Chest physiotherapy can be used for the treatment and prevention of chronic obstructive pulmonary disease (COPD), restrictive respiratory diseases including neuromuscular disorders and restrictive lung disease due to lung parenchyma abnormalities such as fibrosis and patients receiving mechanical ventilation. Chest physiotherapy includes a series: postural drainage, percussion, vibration, breathing exercises.
Chest PT is the treatments commonly done by the experienced respiratory therapists and physical therapists, whereby breathing is improved by the indirect removal of mucus from the breathing passages of a patient who is suffering from respiratory disorders.
During chest PT physiotherapists use several different techniques to help treat lung disorders, including, suctioning, postural drainage, and breathing exercises. The choice of treatment is based on the underlying disease and the person’s overall condition.
Chest physiotherapy composed of external mechanical maneuvers, such as:
- Chest percussion
- Postural drainage
- Mobilization and clearance of airway secretions
- Diaphragmatic breathing with pursed-lips
- Coughing and controlled coughing
When is chest physiotherapy required?
Generally Chest physiotherapy (CPT) required for patients whom cough is inadequate to clear thick, localized mucus secretions. For example: Bronchiectasis, Cystic fibrosis.
Chest physiotherapy required in several conditions such as:
- Cystic fibrosis
- If the respiratory muscles are weak
- Neonatal respiratory distress syndrome
- Mechanical ventilation
- Lung abscess
When chest physiotherapy not required?
Chest physiotherapy contraindicated when the patient is suffering from following conditions:
- Pulmonary embolism
- Acute spinal injury and recent spinal surgery
- Rib fractures
- Bronchopleural fistula
- Recent esophageal surgery
- Uncontrolled hypertension
- Uncontrolled airway at risk for aspiration
- Surgical wound or healing tissue, recent skin flaps on the thorax
- Osteoporosis, osteomyelitis of the ribs
- Suspected pulmonary tuberculosis
- Complaint of chest wall pain
Assessment for chest physiotherapy
- Assess the vital signs (pulse rate, respiration rate, blood pressure and temperature)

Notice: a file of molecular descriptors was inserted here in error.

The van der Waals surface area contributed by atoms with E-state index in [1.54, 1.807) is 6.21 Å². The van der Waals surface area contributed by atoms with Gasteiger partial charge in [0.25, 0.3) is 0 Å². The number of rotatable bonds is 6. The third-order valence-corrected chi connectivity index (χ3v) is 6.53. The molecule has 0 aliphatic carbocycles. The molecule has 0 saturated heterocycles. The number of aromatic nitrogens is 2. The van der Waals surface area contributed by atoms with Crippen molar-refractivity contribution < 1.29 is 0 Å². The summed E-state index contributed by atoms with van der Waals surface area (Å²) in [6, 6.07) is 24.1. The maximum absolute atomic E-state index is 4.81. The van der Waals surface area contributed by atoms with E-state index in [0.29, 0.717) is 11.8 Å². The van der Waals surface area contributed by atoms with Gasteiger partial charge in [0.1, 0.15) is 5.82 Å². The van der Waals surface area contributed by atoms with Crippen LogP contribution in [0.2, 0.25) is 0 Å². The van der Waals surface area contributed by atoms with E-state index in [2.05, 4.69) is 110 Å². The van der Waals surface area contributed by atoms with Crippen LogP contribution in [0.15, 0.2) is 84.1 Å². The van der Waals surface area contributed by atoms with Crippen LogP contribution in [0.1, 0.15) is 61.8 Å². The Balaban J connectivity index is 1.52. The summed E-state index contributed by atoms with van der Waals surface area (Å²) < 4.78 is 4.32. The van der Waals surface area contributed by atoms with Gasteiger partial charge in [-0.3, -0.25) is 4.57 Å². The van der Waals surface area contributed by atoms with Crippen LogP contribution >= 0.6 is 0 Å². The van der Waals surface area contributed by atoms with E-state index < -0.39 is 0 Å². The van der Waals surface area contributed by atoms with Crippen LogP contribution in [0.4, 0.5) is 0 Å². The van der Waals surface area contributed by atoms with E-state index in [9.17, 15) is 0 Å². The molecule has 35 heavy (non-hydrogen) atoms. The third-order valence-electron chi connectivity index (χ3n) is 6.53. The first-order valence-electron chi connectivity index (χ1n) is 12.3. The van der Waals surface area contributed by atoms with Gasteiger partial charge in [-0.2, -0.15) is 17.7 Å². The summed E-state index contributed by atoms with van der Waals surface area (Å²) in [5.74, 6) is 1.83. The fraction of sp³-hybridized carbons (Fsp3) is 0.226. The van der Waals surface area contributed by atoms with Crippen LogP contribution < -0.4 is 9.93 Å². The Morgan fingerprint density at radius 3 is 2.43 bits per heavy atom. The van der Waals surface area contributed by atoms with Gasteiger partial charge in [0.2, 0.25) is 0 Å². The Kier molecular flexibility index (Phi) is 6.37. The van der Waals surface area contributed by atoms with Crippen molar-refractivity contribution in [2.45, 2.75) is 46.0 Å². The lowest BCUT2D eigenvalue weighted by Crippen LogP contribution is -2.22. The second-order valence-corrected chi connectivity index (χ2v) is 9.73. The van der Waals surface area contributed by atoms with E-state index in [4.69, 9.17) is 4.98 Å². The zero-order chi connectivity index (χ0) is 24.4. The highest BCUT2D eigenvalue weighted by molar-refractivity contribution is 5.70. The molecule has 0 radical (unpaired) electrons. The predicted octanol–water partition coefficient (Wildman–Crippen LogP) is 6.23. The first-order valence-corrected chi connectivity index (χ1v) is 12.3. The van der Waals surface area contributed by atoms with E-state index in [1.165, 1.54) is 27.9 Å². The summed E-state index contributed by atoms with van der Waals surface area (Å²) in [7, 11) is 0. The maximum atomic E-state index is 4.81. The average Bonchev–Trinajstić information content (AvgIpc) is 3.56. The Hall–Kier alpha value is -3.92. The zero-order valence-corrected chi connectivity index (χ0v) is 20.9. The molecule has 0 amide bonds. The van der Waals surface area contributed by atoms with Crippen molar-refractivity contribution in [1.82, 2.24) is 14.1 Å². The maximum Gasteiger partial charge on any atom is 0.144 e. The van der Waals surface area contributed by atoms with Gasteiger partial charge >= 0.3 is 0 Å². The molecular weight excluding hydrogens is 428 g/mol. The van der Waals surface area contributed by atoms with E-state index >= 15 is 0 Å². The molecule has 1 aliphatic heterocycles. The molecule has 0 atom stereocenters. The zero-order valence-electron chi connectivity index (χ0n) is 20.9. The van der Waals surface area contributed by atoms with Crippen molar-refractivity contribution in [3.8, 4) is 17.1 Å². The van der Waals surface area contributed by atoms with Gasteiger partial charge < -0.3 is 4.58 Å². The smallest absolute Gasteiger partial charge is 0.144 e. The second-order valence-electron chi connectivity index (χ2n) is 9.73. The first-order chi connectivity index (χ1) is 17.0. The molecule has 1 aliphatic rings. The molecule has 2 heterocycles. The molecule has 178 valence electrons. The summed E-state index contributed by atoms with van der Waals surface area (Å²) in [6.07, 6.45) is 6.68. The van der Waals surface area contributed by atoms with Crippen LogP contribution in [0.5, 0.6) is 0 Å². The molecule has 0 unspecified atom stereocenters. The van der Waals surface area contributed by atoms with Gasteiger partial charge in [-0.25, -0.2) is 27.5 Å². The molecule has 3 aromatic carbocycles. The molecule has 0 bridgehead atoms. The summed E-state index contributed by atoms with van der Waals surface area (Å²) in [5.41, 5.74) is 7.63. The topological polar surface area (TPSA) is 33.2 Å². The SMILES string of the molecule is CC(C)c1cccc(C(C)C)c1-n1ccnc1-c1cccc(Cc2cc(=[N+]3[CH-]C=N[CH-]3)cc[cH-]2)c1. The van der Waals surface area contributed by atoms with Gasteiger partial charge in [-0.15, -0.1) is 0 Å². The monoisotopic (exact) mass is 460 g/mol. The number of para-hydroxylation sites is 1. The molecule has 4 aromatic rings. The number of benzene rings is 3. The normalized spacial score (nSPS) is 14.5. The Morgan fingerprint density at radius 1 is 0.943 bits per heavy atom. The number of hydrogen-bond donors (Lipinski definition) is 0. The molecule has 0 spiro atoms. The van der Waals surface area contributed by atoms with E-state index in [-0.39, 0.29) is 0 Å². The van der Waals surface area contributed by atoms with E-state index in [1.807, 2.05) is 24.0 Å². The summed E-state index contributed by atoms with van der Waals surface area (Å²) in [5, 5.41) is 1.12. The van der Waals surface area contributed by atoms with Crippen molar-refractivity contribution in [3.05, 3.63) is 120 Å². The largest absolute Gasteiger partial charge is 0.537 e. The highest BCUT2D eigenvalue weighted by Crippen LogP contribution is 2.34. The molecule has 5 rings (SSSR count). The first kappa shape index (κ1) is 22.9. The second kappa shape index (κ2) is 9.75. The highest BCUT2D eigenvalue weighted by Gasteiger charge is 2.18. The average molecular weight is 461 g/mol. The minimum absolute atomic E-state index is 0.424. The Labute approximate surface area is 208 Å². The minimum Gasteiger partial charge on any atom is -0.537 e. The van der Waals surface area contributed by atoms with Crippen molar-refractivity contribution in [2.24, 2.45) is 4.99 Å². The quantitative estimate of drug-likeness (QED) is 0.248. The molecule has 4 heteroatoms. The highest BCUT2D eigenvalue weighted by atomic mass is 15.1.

- Assess for contraindications
- Take complete physical examination of the chest
- Review the patient’s x-ray and other blood investigations
Techniques of chest physiotherapy
Chest physiotherapy consists of 4 techniques:
- Postural drainage
- Breathing exercises
How to do chest physiotherapy?
- Postural drainage: in postural drainage, the patient lies or sits in different positions so that part of the lung to be drained is as high as possible.
- Percussion: percussion is painless, rhythmic clapping with a cupped hand over an area of the chest. This is usually done for 3 to 5 min. The patient is then encouraged to cough or huff forcefully to get the mucus out of the lungs.
- Vibrations: sustained, downward, vibrating motion with the flat part of the palm. Vibration technique performs when the patient is exhaling. This technique helps in mobilize secretions and shakes the mucus so it can move into the larger airways.
- Breathing exercises: it consists four types of exercises pursed lips breathing, slow deep breathing, diaphragmatic breathing, and segmental breathing. The aims of breathing exercises are:
- Help the patients relieve and control breathlessness
- Prevent dynamic airway compression
- Improve ventilator pattern
- Improve gas exchange
How long does chest physiotherapy take?
Generally, each treatment session can last between 20 to 40 minutes. Chest physiotherapy is best done before meals or 11⁄2 to 2 hours after eating, to decrease the chance of vomiting. Early morning and bedtimes are usually recommended.
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Dr. Kaleem Mohammed graduated as a Bachelor of Physiotherapy in 2014 from Deccan College of Physiotherapy, affiliated to Dr. N.T.R. University of Health Sciences, Vijayawada, India. Dr. Kaleem is an expert at handling physiotherapy needs of patients suffering from orthopedic and spinal conditions and post-surgery rehabilitation. Dr. Kaleem is associated with HealthClues since its inception where he facilitates diagnosis and advanced consultation with senior doctors. He is also a medical researcher and prolific writer who loves sharing insightful commentaries and useful tips to educate the patient community about fitness, treatment options, and post-treatment recovery.